If you have even a remote interest in digital marketing and growing your business online (which, if you haven’t, you should!), you will have spent at least some time learning about search engine optimization. SEO is a huge decider in where you rank in search engines, and so is the single biggest factor in how your business can gain organic traffic.
So yeah, it is safe to say it is important. And, with Google still dominating the search engine world with a 91.45% market share, this effectively translates to your Google SEO being vital to growing your business, and succeed online.
All this means that when Google announces a big update coming as they have for the one in May 2021, a lot of people freak out. I would love to say that this is a massive overreaction and that people need to stop worrying, but the truth is these updates can, and do, have a huge effect on people’s businesses.
Take the December 2020 update for example. Many companies lost a huge amount of business, with some seeing their organic traffic drop by as much as 40%. This is massive, and so people are rightly worried about the next big overhaul in May. It presents a real and genuine risk to your business.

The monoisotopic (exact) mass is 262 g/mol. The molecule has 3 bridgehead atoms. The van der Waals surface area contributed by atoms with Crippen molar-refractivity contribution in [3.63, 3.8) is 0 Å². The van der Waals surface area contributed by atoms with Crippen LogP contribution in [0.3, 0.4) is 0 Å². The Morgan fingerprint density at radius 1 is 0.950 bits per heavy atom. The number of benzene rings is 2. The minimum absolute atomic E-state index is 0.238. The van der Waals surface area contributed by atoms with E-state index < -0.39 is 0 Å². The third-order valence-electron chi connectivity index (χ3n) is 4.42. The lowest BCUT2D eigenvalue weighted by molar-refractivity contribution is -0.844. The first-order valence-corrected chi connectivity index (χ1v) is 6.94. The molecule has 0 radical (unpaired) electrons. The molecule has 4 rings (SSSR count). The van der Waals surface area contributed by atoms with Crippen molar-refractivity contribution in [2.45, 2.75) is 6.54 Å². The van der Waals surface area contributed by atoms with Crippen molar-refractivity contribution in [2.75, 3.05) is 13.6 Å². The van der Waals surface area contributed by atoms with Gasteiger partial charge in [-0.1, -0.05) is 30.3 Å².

But, it also presents an opportunity.
After all, for every person losing 40% of their organic traffic, someone else is picking it up. The same amount of people will be searching for things, and the digital pie is just as big as ever.
You just need to make sure you are one of the winners of this new update, and so I have put brought together the key differences in how Google will be looking at your website and what is staying the same. Hopefully, when armed with this knowledge, you will be able to stay on the right side of Google and stay ahead of the competition.